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Many DIY security systems come with preprogrammed equipment.

The ability to individually select the components of a DIY system is a huge perk, but some customers may be overwhelmed by the sheer number of options that can seem too complicated to install.

A preprogrammed system can alleviate the stress involved in designing a whole system—a box arrives with a central hub and components that are truly plug-and-play. The components (which can include glass-break monitors, door and window alarms, a security camera, smart-home components, and fire and flood monitoring) are already connected to the hub, so all the customer needs to do is attach the sensors and cameras, turn everything on, and sign into Wi-Fi from the hub. Once set up, everything will automatically connect and work together without external input. Simple and easy to select and install, this is a great option for those who don’t need or want to know the intricate details of setting up a networked system.

DIY Security System Convenient Packages

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DIY security systems often come in convenient packages to help buyers choose the desired level of coverage.

Once customers start looking at the available options, it can be easy to keep adding more and more equipment to their cart—from cameras to smoke detectors to various types of window alarm sensors. Not all components of a security system are necessary or desirable for every customer. Someone who lives in a building with a centralized smoke detector and sprinkler system doesn’t need to add a connected smoke detector to their system. For a customer whose garage isn’t connected to the home and doesn’t contain equipment or gear they’re worried about losing, an additional garage door sensor may be unnecessary.

Some people are thrilled about the option of smart locks and smart lights and appliances—a true smart-home experience—but others feel that approach is intrusive and would rather avoid it. Most DIY security systems will allow the customer to choose whatever equipment they’d like, but they offer packages that contain the elements needed for different levels of coverage to make it easier to choose and purchase. Customers can also typically build their own packages if the available options aren’t a good fit for their home. Components can be added a la carte, but choosing one of the packages will streamline purchase and installation.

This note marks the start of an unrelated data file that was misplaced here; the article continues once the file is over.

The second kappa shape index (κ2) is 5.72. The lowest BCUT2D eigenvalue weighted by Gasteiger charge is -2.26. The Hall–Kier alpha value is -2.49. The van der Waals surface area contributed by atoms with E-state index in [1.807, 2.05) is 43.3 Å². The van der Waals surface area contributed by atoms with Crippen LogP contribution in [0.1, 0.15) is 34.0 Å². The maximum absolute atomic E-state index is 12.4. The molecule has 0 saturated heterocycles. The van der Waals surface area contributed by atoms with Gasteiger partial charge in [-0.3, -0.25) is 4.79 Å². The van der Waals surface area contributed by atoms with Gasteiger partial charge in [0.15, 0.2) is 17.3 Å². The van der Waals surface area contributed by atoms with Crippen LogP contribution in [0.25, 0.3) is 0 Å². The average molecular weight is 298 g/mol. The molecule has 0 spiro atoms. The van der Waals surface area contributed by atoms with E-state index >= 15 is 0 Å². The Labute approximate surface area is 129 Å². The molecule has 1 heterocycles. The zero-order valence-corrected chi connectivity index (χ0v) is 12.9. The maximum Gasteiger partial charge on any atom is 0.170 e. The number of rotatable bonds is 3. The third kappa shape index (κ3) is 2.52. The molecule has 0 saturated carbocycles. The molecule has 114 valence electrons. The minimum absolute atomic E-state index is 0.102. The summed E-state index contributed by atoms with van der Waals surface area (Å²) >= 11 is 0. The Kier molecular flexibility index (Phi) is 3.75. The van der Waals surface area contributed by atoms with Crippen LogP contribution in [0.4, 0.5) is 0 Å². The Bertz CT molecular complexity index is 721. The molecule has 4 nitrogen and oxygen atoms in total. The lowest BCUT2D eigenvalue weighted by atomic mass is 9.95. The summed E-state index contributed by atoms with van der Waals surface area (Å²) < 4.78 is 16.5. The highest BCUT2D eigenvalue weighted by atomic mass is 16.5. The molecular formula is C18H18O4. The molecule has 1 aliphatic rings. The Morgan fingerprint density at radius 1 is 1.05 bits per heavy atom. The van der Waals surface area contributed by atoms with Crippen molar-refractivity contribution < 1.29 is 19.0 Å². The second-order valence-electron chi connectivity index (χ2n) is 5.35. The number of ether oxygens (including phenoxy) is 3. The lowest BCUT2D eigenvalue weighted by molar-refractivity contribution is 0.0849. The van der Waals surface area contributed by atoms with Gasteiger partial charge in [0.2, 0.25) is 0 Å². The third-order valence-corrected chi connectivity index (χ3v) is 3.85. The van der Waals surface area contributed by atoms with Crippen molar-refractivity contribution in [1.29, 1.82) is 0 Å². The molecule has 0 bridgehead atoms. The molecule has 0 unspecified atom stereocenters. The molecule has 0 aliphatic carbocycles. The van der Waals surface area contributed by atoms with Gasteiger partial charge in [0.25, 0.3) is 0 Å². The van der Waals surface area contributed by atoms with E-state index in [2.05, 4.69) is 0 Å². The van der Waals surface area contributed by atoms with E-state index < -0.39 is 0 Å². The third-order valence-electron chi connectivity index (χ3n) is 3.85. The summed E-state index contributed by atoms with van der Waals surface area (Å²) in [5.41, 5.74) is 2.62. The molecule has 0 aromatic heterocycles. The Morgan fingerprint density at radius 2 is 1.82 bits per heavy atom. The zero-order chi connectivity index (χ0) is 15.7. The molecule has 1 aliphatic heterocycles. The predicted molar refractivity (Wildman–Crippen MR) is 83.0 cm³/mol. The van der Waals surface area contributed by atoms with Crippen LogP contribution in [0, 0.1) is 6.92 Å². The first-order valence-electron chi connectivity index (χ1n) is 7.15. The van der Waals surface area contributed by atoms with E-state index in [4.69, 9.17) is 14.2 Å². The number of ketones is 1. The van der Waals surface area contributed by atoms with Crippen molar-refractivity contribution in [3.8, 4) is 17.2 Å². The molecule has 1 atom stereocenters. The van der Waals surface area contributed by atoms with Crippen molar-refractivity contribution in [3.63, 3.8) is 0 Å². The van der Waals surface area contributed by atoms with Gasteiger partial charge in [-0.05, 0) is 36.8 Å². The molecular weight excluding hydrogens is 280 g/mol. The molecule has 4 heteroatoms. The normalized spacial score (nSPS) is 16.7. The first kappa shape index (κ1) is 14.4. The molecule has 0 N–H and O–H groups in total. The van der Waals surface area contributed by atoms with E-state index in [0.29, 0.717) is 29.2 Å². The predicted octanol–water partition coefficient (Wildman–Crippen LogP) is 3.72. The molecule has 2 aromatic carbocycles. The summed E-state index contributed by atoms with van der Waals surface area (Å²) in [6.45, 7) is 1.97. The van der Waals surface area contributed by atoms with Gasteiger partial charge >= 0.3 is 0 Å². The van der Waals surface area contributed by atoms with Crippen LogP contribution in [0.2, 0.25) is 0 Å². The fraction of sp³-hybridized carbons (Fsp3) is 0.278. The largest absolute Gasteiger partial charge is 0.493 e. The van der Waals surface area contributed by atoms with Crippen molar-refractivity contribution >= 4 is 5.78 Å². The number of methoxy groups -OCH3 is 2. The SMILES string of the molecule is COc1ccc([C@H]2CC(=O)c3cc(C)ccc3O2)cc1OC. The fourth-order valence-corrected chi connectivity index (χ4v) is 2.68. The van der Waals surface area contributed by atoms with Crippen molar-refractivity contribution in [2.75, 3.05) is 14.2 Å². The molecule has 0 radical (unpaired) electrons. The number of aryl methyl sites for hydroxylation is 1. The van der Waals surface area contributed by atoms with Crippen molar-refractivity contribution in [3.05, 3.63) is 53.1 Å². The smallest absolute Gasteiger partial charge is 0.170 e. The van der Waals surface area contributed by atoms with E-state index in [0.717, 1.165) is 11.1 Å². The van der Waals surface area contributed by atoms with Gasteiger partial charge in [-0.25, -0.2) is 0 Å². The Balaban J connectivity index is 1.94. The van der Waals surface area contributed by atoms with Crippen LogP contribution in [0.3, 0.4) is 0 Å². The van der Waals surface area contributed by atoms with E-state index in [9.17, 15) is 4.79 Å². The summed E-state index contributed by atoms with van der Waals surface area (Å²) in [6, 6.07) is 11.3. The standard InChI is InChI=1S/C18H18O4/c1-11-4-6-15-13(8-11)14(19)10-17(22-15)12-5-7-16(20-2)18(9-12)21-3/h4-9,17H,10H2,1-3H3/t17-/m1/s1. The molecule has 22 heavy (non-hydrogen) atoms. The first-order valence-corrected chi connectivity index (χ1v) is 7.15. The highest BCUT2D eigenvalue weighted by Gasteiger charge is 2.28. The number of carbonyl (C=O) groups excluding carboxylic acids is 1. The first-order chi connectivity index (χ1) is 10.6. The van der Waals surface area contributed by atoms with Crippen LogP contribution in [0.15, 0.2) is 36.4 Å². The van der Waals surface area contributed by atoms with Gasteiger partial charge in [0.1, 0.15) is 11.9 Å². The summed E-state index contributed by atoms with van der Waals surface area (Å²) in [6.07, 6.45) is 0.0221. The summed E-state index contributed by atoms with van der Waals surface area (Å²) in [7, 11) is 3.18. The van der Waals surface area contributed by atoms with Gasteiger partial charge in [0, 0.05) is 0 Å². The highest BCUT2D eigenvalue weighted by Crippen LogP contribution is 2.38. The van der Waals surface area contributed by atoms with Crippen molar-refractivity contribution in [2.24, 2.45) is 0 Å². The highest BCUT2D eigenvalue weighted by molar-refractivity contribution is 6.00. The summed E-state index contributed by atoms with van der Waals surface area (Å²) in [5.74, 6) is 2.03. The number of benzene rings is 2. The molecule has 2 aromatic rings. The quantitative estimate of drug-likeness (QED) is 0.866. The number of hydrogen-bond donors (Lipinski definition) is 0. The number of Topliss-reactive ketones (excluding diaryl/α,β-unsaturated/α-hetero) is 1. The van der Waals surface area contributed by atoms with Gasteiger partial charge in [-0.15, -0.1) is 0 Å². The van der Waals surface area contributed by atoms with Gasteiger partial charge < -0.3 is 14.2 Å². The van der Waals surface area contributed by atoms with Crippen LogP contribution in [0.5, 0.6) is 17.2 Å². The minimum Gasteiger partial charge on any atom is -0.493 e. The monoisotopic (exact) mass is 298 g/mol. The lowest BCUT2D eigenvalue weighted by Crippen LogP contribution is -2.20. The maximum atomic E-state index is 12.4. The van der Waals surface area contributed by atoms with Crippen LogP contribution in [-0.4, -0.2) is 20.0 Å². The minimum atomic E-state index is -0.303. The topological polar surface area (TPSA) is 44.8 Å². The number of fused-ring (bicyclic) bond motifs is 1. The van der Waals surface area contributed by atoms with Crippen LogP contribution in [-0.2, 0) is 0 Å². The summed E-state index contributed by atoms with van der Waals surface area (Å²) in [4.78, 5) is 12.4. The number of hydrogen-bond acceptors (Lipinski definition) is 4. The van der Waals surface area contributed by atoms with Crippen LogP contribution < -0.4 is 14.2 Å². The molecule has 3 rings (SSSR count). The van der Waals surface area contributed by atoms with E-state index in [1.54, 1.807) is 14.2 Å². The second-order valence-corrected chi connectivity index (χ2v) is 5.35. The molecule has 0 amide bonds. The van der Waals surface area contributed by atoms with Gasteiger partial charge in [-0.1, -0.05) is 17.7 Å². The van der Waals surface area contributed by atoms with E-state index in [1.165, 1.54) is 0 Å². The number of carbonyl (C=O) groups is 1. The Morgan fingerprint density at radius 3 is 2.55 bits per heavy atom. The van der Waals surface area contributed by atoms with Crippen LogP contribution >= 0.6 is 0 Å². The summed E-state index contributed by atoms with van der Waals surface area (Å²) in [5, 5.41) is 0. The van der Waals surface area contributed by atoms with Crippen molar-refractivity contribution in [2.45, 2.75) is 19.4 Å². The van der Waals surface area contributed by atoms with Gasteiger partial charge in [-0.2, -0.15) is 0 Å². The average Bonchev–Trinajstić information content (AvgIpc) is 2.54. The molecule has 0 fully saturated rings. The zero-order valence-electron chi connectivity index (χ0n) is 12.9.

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DIY security systems aren’t for everyone, but there are many pros in going the DIY route.

Installing a home security system is one of the best ways to burglar-proof a home. Those who are sure they prefer professional monitoring, are uncomfortable with the DIY installation, or are leery about connecting the equipment to their Wi-Fi and making the various connections on their own may find a professionally installed system more reassuring. On the other hand, DIY systems may be the best choice for many homeowners and renters. A DIY security system saves the hassle of scheduling installers to come to the home, allows for full customization of the placement of the components, offers the options of monitored or unmonitored security, and is transferable from one home to another. Because they aren’t wired or screwed into walls, they also make some of the best apartment security systems. It’s certainly worth investigating to see if one of the best DIY home security systems is the right fit; a DIY security system is a cost-effective, customizable option for many people.